Ten thousand hours of crochet

I just realised something…

It comes off the back of numerous articles on musicians and chess players, which suggest that you need to spend about 10,000 hours developing a skill before you can master it. I’ve always read this titbit of information as an insight into the need to practice your skill, whatever it is. That being said, there are some readings out there that seem to suggest ten thousand hours is a literal measurement of how long it takes to achieve mastery in anything.

So I applied this number to textiles in general, and crochet in particular, to come up with a rough figure for myself:

10 hours a week x 52 weeks a year x 4 years…

I have maybe spent a little over 2000 hours crocheting (2080 total). In case you were wondering where I got the “10 hours per week” figure, I used the fact I crochet while the TV is on as a guideline. The average Australian spends 13 hours per week watching TV, and I thought I would use a conservative estimate, and not include my transportation, bar and sporting event crochet. Also, anyone that has seen me prep for a crochet sculpture exhibition could argue that figure may be higher.

A fifth of the way there, after only 4 years. It is good to get a little perspective from time to time.

Here is a link for further reading on the 10,000 hours theory:


And a link to our embarrassing TV watching habits:


About kellymarietheartist

I am an artist who, up until recently, was living and exhibiting within Toowoomba and the greater Granite Belt district. I have since packed up and left Australia, and am currently living and working in England. My work engages the craft involved in handmaking within a contemporary art context. I am drawn to the physicality of repetitive textile processes, and this is transcribed though the tactile quality of my forms. In particular, processes such as crochet, sewing and rug making serve as a proxy for growth within my personal environment. Many of my works imitate situations in nature, and they form organically as I create each individual piece, each addition both a continuation and re-enforcement of its predecessors. I enjoy using recycled materials for many of my works. Using crochet and other textile techniques to do this is an important part of my work as it celebrates a tradition of craft that has historically been relegated to 'women's work', with all the negative connotations that entails.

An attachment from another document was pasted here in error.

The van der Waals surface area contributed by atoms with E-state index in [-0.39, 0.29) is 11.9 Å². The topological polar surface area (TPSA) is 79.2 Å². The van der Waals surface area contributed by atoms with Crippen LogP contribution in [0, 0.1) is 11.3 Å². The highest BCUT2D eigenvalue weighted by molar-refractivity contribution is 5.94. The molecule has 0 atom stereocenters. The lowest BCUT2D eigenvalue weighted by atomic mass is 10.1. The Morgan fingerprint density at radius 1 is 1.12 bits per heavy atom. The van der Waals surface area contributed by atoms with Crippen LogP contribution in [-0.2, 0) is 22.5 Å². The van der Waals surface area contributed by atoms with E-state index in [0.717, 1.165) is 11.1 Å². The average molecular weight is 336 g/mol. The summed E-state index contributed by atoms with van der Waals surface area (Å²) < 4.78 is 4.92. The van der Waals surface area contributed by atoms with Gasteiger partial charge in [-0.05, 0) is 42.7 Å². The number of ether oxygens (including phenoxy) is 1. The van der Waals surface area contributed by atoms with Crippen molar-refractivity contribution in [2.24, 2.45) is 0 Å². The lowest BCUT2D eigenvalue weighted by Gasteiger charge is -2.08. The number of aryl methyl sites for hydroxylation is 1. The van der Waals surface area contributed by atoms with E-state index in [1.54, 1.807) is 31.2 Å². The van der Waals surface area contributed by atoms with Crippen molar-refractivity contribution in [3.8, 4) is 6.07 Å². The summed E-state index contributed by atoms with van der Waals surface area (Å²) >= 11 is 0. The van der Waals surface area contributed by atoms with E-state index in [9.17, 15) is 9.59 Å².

This entry was posted in Crafternoons, Crochet & Knitting, Inspiration, Research, Textiles and tagged , , , , , , . Bookmark the permalink.

One Response to Ten thousand hours of crochet

  1. I am not sure I want to add up all the hours but it is very thought provoking….

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